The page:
Reviewed by Pat McCORMICK, Gonzaga University, SPOKANE, WA 99258
Over the past two decades Christian Morality has been increasingly interested in the subject of virtue, and a growing number of scholarly texts and articles by the likes of Stanley Hauerwas, Jean Porter, William Spohn, G. Simon Harak, and James Keenan have been trumpeting the praises and importance of good habits in ways most Catholics haven't heard since the days of Aquinas.
More recently there has also been a growing bumper crop of more popular, accessible treatments of the role and place of virtues in the moral and spiritual lives of Christians. John W. Crossin's Walking in Virtue: Moral Decisions and Spiritual Growth in Daily Life (Paulist: 1999) offers a vision of Christian morality as a spiritual journey of disciples responding to a personal call to conversion and growth, and argues that we should see our daily choices as part of a deepening conversation with a God who invites us to intimacy and sanctity. And in James Keenan's engaging and useful little text Virtues for Ordinary Christians we are introduced to a series of narratives and examples illustrating the sorts of virtues all of us need to lead moral and holy lives as modern day disciples.
Keenan's text, which collects and builds upon a series of columns he originally wrote for Church magazine, begins by placing virtues in the context of our ordinary moral lives, journeys in which we find a variety of moral challenges and choices, and in which the habits and practices we develop and maintain shape our deeper response to the Christian call to grow towards moral maturity and holiness. Along these journeys, and in the often messy and ambiguous situations of our lives Keenan argues that it is not so much answers to particular ethical questions which we require of our church leaders and preachers. Rather, we need help in developing the gift of prudence and any other moral virtues which will assist us in discovering and doing the good to which we are being called. In this light he unpacks the importance of attending to and developing consciences that are sensitive, authentic, informed, and responsive to God's invitation to growth and conversion, the point here being that the Christian vocation is not just to obey the rules, but to grow into responsible and loving persons.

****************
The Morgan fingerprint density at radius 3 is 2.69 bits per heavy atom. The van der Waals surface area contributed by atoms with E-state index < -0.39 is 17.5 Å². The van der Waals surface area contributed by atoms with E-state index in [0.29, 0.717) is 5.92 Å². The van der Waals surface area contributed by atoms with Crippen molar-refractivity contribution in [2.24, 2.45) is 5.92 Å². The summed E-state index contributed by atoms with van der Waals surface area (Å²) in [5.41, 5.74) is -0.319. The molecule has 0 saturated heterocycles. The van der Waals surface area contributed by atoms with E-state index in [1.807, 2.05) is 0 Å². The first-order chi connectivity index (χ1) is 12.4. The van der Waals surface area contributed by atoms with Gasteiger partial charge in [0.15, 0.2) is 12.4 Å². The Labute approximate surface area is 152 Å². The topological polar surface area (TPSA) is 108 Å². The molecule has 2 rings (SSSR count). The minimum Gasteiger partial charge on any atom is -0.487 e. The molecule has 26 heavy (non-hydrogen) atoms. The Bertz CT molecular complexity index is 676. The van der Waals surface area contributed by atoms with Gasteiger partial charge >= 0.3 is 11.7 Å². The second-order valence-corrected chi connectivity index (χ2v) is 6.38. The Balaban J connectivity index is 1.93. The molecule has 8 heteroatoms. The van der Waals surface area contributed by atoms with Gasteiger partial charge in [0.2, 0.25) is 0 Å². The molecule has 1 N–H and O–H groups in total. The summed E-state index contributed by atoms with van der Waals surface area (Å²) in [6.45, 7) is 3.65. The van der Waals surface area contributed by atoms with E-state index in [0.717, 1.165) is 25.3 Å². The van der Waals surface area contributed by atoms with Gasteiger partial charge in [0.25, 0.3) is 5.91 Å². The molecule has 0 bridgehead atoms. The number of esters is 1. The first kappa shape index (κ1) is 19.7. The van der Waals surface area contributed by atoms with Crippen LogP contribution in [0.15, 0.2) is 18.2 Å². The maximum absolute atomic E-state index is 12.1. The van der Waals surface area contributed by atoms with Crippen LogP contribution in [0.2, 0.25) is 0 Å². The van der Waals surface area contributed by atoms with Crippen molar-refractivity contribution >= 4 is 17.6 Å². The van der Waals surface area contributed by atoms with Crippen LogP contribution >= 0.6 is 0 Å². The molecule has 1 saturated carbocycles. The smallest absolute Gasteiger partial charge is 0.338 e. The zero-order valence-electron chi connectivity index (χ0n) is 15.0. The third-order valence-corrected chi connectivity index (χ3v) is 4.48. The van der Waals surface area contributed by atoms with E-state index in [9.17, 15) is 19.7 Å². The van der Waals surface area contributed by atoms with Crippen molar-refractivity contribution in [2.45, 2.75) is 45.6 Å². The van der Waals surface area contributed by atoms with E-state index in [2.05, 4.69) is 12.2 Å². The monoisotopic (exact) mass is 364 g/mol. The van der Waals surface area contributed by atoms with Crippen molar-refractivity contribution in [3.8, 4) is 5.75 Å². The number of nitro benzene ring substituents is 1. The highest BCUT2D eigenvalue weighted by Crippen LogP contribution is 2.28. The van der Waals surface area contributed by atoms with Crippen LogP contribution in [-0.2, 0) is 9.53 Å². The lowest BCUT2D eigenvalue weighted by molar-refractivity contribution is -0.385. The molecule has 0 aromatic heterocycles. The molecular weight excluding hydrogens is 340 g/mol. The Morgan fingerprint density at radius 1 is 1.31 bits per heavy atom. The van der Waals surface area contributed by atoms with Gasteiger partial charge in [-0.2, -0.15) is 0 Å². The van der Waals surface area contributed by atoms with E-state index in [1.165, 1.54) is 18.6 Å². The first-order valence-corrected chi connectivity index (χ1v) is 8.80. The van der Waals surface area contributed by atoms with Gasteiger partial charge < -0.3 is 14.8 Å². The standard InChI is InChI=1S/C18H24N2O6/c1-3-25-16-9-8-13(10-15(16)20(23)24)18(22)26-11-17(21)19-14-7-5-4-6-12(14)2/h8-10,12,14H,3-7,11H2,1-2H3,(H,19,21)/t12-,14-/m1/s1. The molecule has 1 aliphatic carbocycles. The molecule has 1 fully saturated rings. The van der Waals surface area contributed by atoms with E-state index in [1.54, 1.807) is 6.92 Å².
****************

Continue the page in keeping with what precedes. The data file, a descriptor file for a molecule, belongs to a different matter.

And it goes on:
After this introductory section Keenan's text moves through a treatment of the theological and cardinal virtues (tailoring his lists a bit to fit the weave and warp of our daily lives) and then offers an additional menu of several other good habits which might enrich the lives of ordinary Christians and communities.
There are several things to recommend about this engaging and highly readable volume. First, the treatment of virtues is concrete and practical. Keenan the professional theologian (who has written more theoretically and abstractly on these topics in other places) has a sharp, clear and pastoral voice that is full of common sense and a self-deprecating humor. As a bedside or armchair text this collection of reflections on the virtuous life makes a thoughtful and sometimes playful companion to one's own personal journal. Second, the author's decision to treat the virtues not by defining or describing them, but by sharing a series of loosely connected personal stories about his own encounters with these good habits (in himself and others) effectively underscores his point that virtues only make sense when seen in the light of the larger narrative of our lives. A habit is really only a virtue if it helps us to draw closer to our vocation as Christians. Finally, while Keenan's book includes some of his personal heroes (like Josef Fuchs), he doesn't present virtues as the habits of saints and paragons only. Instead, he offers a set of stories about the good habits ordinary Christians need to live out their extraordinary vocations.